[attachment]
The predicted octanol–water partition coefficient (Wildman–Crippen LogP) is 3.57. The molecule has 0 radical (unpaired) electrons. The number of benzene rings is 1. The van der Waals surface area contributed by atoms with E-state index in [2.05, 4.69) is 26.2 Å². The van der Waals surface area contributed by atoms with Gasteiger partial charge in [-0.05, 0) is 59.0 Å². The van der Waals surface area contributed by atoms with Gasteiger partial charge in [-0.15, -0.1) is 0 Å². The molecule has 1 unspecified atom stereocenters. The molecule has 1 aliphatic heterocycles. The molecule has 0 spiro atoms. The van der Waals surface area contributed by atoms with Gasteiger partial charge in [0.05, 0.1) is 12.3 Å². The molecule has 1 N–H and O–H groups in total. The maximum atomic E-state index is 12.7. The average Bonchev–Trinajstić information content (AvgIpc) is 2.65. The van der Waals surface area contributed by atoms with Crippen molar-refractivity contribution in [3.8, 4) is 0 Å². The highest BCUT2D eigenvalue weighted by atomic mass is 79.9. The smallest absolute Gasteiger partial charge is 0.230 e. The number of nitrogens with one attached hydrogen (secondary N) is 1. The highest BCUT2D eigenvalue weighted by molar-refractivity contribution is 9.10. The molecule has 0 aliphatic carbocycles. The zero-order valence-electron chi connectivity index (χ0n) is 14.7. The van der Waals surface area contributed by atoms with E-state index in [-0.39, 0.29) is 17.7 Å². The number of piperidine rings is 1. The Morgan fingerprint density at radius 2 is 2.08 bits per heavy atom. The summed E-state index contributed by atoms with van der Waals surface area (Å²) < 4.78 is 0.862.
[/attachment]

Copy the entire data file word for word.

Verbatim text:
The predicted octanol–water partition coefficient (Wildman–Crippen LogP) is 3.57. The molecule has 0 radical (unpaired) electrons. The number of benzene rings is 1. The van der Waals surface area contributed by atoms with E-state index in [2.05, 4.69) is 26.2 Å². The van der Waals surface area contributed by atoms with Gasteiger partial charge in [-0.05, 0) is 59.0 Å². The van der Waals surface area contributed by atoms with Gasteiger partial charge in [-0.15, -0.1) is 0 Å². The molecule has 1 unspecified atom stereocenters. The molecule has 1 aliphatic heterocycles. The molecule has 0 spiro atoms. The van der Waals surface area contributed by atoms with Gasteiger partial charge in [0.05, 0.1) is 12.3 Å². The molecule has 1 N–H and O–H groups in total. The maximum atomic E-state index is 12.7. The average Bonchev–Trinajstić information content (AvgIpc) is 2.65. The van der Waals surface area contributed by atoms with Crippen molar-refractivity contribution in [3.8, 4) is 0 Å². The highest BCUT2D eigenvalue weighted by atomic mass is 79.9. The smallest absolute Gasteiger partial charge is 0.230 e. The number of nitrogens with one attached hydrogen (secondary N) is 1. The highest BCUT2D eigenvalue weighted by molar-refractivity contribution is 9.10. The molecule has 0 aliphatic carbocycles. The zero-order valence-electron chi connectivity index (χ0n) is 14.7. The van der Waals surface area contributed by atoms with E-state index in [-0.39, 0.29) is 17.7 Å². The number of piperidine rings is 1. The Morgan fingerprint density at radius 2 is 2.08 bits per heavy atom. The summed E-state index contributed by atoms with van der Waals surface area (Å²) < 4.78 is 0.862.